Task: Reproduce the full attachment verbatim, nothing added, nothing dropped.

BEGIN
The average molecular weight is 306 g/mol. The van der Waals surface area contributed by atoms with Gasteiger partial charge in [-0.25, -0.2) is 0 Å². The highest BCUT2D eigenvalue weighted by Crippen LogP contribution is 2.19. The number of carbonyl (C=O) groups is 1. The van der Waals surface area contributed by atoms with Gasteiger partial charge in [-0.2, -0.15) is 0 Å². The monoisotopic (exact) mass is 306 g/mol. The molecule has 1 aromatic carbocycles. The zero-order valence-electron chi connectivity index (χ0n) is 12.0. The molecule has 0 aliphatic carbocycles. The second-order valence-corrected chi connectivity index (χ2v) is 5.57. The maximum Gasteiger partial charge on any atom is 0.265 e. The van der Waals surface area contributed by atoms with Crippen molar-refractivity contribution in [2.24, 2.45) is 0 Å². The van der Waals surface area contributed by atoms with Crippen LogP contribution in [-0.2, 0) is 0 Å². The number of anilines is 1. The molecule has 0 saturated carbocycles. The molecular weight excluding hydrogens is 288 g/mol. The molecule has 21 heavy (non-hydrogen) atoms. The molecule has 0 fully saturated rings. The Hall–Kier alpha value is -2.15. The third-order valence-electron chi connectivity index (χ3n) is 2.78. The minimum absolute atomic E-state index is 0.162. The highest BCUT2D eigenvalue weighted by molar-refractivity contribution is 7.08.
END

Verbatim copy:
The average molecular weight is 306 g/mol. The van der Waals surface area contributed by atoms with Gasteiger partial charge in [-0.25, -0.2) is 0 Å². The highest BCUT2D eigenvalue weighted by Crippen LogP contribution is 2.19. The number of carbonyl (C=O) groups is 1. The van der Waals surface area contributed by atoms with Gasteiger partial charge in [-0.2, -0.15) is 0 Å². The monoisotopic (exact) mass is 306 g/mol. The molecule has 1 aromatic carbocycles. The zero-order valence-electron chi connectivity index (χ0n) is 12.0. The molecule has 0 aliphatic carbocycles. The second-order valence-corrected chi connectivity index (χ2v) is 5.57. The maximum Gasteiger partial charge on any atom is 0.265 e. The van der Waals surface area contributed by atoms with Crippen molar-refractivity contribution in [2.24, 2.45) is 0 Å². The van der Waals surface area contributed by atoms with Crippen LogP contribution in [-0.2, 0) is 0 Å². The number of anilines is 1. The molecule has 0 saturated carbocycles. The molecular weight excluding hydrogens is 288 g/mol. The molecule has 21 heavy (non-hydrogen) atoms. The molecule has 0 fully saturated rings. The Hall–Kier alpha value is -2.15. The third-order valence-electron chi connectivity index (χ3n) is 2.78. The minimum absolute atomic E-state index is 0.162. The highest BCUT2D eigenvalue weighted by molar-refractivity contribution is 7.08.